Rehoboth's Funland marks 50 years of thrills

Boardwalk institution entertains generations
May 28, 2011

It seems like yesterday to business owner Al Fasnacht, but it was 50 years ago that he and his family purchased the small amusement park on the Rehoboth Beach Boardwalk they would call Funland.

They already owned a small park near Harrisburg, Pa., and were vacationing at the Delaware beaches. They stopped into the Sport Center, which the Dentino family had owned since the 1930s. "We were talking to Mr. Dentino, and right of the blue he asked me if I wanted to buy it," Fasnacht said. "Less than a year later it was ours."

There was a catch, though — the famous storm of March 6, 1962, which decimated the Boardwalk and its businesses. "There were Boardwalk timbers and concrete blocks flying around," Fasnacht said. "It really did a number on Rehoboth."

The family went ahead with the purchase and opened Funland before all the repairs had been completed. They eventually bought neighboring properties on Brooklyn and Wilmington avenues.

The Rehoboth Museum on Rehoboth Avenue Extended has one of the original Sport Center trains on display. "It was located at the back of the property so it didn't sustain any storm damage," Fasnacht said.

Today, 29 members of the Fasnacht, Henschke, Curry, Ginder and Darr families are involved in the operation of Funland. They held a pair of private events earlier this month to celebrate the anniversary — one for Chamber of Commerce members and another for police and firefighters.

The celebration will continue throughout the year with commemorative T-shirts for sale and a gallery of photographs located throughout Funland.

The park features 18 rides including the Sea Dragon, Free Fall and Haunted Mansion; 13 midway games such as Skee Ball and Whack-A-Mole; and a rotating cast of arcade games such as pinball.

Funland is famous for rides and games that are safe; those who enjoy high-tech rollercoasters need not apply. "I was working Saturday and someone came in and asked where the flying cages were," Fasnacht said. "We got rid of those 30 years ago."

The flying cages, in which occupants would use their body weight to do a 360-degree spin, were a rare example of a ride that didn't last for the long haul. "The kids never had a problem with it," Fasnacht said. "The older teens would jump around and act crazy, and then there were adults who wouldn't hold on tight enough, and they'd fall all over the place. You can't get insurance on a ride like that, and we pride ourselves on our reputation for safety."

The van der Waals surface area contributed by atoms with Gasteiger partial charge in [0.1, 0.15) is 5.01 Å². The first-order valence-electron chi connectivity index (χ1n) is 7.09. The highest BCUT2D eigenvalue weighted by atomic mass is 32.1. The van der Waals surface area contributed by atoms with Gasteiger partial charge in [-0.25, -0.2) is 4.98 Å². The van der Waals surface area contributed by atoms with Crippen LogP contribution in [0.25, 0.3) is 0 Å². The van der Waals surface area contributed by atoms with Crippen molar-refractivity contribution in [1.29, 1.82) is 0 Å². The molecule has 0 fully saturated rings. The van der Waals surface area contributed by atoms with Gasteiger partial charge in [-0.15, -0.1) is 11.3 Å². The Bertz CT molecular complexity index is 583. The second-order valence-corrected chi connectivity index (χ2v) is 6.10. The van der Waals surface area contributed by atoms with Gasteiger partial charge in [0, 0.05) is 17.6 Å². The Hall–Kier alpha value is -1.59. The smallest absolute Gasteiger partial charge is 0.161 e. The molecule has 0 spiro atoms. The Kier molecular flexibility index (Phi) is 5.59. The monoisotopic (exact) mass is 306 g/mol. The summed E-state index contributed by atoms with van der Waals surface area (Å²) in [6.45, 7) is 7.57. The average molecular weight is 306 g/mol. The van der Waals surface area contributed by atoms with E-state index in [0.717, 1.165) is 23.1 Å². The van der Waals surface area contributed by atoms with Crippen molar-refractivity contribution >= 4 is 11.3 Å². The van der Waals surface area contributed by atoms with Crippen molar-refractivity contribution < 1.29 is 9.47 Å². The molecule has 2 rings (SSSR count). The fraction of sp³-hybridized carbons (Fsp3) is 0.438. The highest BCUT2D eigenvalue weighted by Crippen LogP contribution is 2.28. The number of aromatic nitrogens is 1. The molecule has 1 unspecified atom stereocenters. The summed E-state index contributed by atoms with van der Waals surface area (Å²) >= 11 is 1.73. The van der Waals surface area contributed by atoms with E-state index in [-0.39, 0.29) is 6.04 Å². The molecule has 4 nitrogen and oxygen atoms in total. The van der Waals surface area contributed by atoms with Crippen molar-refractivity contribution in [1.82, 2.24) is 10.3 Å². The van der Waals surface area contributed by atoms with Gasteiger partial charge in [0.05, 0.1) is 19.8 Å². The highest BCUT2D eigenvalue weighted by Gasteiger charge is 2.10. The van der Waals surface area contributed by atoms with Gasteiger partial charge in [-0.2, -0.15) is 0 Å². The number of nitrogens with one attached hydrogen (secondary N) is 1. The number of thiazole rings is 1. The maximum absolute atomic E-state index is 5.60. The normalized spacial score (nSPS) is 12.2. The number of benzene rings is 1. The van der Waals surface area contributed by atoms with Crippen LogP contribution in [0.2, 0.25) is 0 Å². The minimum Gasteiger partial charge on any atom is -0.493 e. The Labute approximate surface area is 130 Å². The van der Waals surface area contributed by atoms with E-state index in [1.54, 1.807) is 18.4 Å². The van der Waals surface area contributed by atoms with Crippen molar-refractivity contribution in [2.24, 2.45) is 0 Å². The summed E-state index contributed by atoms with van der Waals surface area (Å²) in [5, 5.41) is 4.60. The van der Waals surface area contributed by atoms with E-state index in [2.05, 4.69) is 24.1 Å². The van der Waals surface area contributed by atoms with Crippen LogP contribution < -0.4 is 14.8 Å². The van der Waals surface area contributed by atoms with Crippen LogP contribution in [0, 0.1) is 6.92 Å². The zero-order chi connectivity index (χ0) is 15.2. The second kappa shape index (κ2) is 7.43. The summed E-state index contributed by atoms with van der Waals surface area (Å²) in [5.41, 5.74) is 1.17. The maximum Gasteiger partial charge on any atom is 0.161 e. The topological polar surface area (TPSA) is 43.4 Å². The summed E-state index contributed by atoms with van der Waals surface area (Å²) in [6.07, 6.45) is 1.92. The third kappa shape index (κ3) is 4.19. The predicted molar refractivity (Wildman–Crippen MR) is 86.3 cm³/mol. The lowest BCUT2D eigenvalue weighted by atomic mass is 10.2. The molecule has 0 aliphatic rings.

That doesn't mean the classic rides at today's Funland aren't top-notch. Members of the national Dark Rides & Funhouse Enthusiasts group are big fans. "We've been No. 1 on their Top 10 list for nine straight years," Fasnacht said. "They go to Disney World and Six Flags and Disneyland, and then here we are — little, dinky Funland. We're tickled when things like that happen."

Fasnacht credited his summer help for keeping the business attractive to families. "We get a lot of favorable comments about how clean and friendly our employees are," he said.

While there will still be plenty of foreign students working at Funland this summer, they will no longer have free lodging. For the first time in the park's 50 years, a group of second-floor apartments facing Baltimore Avenue will not be used by Funland staff. "The lady who did the cooking and cleaning for them retired, and that made us rethink things," Fasnacht said. "We're going to have the kids live elsewhere this year and see how that works."

Another attraction is the price of tickets, which go for 30 cents a pop — a mere 20-cent raise from when the tickets cost a dime 50 years ago. "I go down the coast every summer and look at the other facilities. There are places in New Jersey charging 66-cents to a dollar per ticket," Fasnacht said. "People always remark on how cheap our prices are compared to those places or the traveling neighborhood carnivals."

Fasnacht, whose family lives in Hershey, Pa., during the winter months, has also seen a number of celebrities pop in through the years. Rock star Dave Grohl, from the bands Nirvana and Foo Fighters, enjoyed Funland when he was a child and now brings his children each year. "Kathy Lee Gifford and Frank Gifford have also brought their kids when they're in town with her parents," Fasnacht said.

Funland is a generational phenomenon, Fasnacht said. "It used to be that people would grow up and then bring their own kids. Now we see grandparents bringing their grandchildren," Fasnacht said. "We're five generations deep."

The support of repeat visitors has helped the business survive and even thrive throughout much of the national recession.

"We've fared well. I have no complaints," Fasnacht said. "We've been very, very fortunate."

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